Sen. Bernie Sanders (I-Vt.) and others on the left applauded the plans, while congressional Republicans condemned them.
But what about ordinary Americans? Before the pandemic, Americans’ political views — and even perceptions of reality — had increasingly become divided along partisan lines. Corn our new research suggests that a much larger number of Americans — including Republican voters — support Biden’s economic policy plans, sometimes called “Bidenomics.” When we remind Americans how hard the coronavirus pandemic has hit the United States, both economically and socially, we see bipartisan support for tax increases. This suggests the GOP’s outright rejection of Bidenomics could erode over time.
American responses to the pandemic have been sharply polarized, with strong partisan divisions on issues such as mask-wearing, lockdowns and vaccinations. Interestingly, this is not what we find in the current debate about how to pay for pandemic measures.
To find out how Americans thought about government involvement in the pandemic rescue, we surveyed a nationally representative sample of 2,245 Americans during the pandemic’s first peak, April 17-21, 2020 via Prolific’s platform. Online participants were asked to participate in a survey in which they would choose between pairs of policy packages that would address the fiscal burden of the pandemic. This approach, called a “joint experiment,” allowed us to determine which features of the policy would be most popular. We asked participants to think about who should bear the financial burden; whether the policy should be financed by tax increases or spending cuts; and where the government could cut spending to pay for pandemic rescue efforts.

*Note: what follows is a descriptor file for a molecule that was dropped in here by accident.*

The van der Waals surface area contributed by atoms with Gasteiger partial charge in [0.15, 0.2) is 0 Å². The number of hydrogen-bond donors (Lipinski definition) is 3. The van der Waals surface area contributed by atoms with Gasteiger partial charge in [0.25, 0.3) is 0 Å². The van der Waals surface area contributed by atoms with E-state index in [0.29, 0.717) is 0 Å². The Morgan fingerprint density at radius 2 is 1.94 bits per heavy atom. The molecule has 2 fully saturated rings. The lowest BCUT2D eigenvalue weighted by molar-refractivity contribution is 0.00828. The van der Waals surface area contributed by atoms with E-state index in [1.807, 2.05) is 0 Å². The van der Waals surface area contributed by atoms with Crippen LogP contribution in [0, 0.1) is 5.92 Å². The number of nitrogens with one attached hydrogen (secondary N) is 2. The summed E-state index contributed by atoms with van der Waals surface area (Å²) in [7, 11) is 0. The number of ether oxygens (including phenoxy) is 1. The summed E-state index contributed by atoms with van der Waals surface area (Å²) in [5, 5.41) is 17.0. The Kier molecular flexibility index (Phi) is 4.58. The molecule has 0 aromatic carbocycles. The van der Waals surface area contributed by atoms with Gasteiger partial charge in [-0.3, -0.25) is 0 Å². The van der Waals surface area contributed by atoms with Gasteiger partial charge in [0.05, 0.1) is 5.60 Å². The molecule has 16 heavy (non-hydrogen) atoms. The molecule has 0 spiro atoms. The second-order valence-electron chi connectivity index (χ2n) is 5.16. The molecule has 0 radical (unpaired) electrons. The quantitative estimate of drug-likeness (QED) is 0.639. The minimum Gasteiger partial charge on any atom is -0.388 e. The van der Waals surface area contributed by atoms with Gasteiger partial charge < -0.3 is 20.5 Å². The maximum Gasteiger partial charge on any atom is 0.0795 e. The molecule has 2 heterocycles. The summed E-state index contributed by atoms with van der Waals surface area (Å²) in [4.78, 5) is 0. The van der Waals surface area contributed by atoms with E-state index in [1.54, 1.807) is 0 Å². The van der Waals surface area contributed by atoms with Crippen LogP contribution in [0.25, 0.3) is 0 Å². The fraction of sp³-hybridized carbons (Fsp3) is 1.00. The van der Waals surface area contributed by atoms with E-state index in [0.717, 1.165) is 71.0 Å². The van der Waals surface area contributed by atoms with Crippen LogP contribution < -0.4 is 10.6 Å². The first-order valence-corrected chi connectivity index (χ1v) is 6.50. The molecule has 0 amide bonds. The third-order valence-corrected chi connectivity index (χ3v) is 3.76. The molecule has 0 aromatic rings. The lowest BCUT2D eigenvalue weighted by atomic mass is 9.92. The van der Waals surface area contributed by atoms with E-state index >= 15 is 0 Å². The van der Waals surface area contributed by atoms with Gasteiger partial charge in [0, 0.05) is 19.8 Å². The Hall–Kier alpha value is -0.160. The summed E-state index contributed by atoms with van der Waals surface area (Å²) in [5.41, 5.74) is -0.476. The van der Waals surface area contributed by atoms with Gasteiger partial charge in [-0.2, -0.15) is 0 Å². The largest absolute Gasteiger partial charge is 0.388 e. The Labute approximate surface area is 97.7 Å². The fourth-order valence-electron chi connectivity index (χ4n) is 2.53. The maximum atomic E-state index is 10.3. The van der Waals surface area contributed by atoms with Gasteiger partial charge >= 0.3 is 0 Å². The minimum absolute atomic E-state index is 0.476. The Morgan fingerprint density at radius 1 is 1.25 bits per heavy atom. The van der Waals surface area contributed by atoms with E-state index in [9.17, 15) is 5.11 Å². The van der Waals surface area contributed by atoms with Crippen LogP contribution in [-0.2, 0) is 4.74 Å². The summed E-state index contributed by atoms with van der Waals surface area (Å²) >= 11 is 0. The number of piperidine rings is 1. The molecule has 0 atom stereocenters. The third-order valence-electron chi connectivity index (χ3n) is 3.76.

To see if thinking about the effects of the pandemic influenced respondents’ answers, we divided them into three groups. Before they received the survey, we asked one group to read how many Americans were expected to die from covid-19; a second group read how experts expected the pandemic to affect economic growth and household incomes; and a third group, the control group, simply heard a short piece of instrumental music.
The information changed the decisions of Americans
A year ago, we found that Americans’ perceptions of the pandemic were polarized along partisan lines — as were their views on post-pandemic fiscal policies, predictably. For example, Democrats were more likely than Republicans (by 8 percentage points on the margin) to support policies that emphasized placing the financial burden of the pandemic on corporations and the wealthy. Republicans were more likely to support (by 5 percentage points on the margin) spending cuts. In one area, they agreed: no group wanted large tax increases.
But when attendees read expert predictions about how many Americans would die from covid-19 or how the pandemic would devastate incomes, partisan differences disappeared.
Surprisingly, they also changed their minds on tax increases. After learning of the expected devastation of the pandemic on lives and livelihoods, Democrats and Republicans backed sweeping tax hikes. An overwhelming majority said they would support a post-pandemic fiscal plan based almost exclusively on broad-based tax increases, with particularly strong support for taxes on corporations and the wealthy. Our analysis suggests that between 55 and 65 percent of Americans would support plans to raise taxes, compared to the baseline (control) option of a balanced budget program based equally on tax hikes and spending cuts.
A post-pandemic New Deal?
A new Reuters poll, conducted by Ipsos, found that 73% of Americans agreed with Biden’s economic message to Congress this week. In particular, the poll found that 65% support tax hikes for the wealthy – a percentage almost identical to ours, suggesting that our findings were accurate. In other words, living through the pandemic and watching the death toll and the collapse of the economy provided the insights that our survey forecasts suggested to people a year ago.
Of course, broad popular support does not automatically lead Congress to support a policy. Businesses quickly rallied against a corporate tax hike, and congressional Democrats are not united in backing Biden’s proposals. But it suggests that as Americans continue to reel the effects of the pandemic, Biden could push his multi-trillion-dollar plans through Congress.
Christel Koup is Associate Professor of Political Economy at King’s College London.
Konstantinos Matakos (@kostasmatakos) is Associate Professor of Economics at King’s College London.
Asli Ounan (@aslunn) is a PhD student in political economy at King’s College London.
Nina Sophie Weber (@NinaSophieWeber) is a PhD candidate in political economy at King’s College London.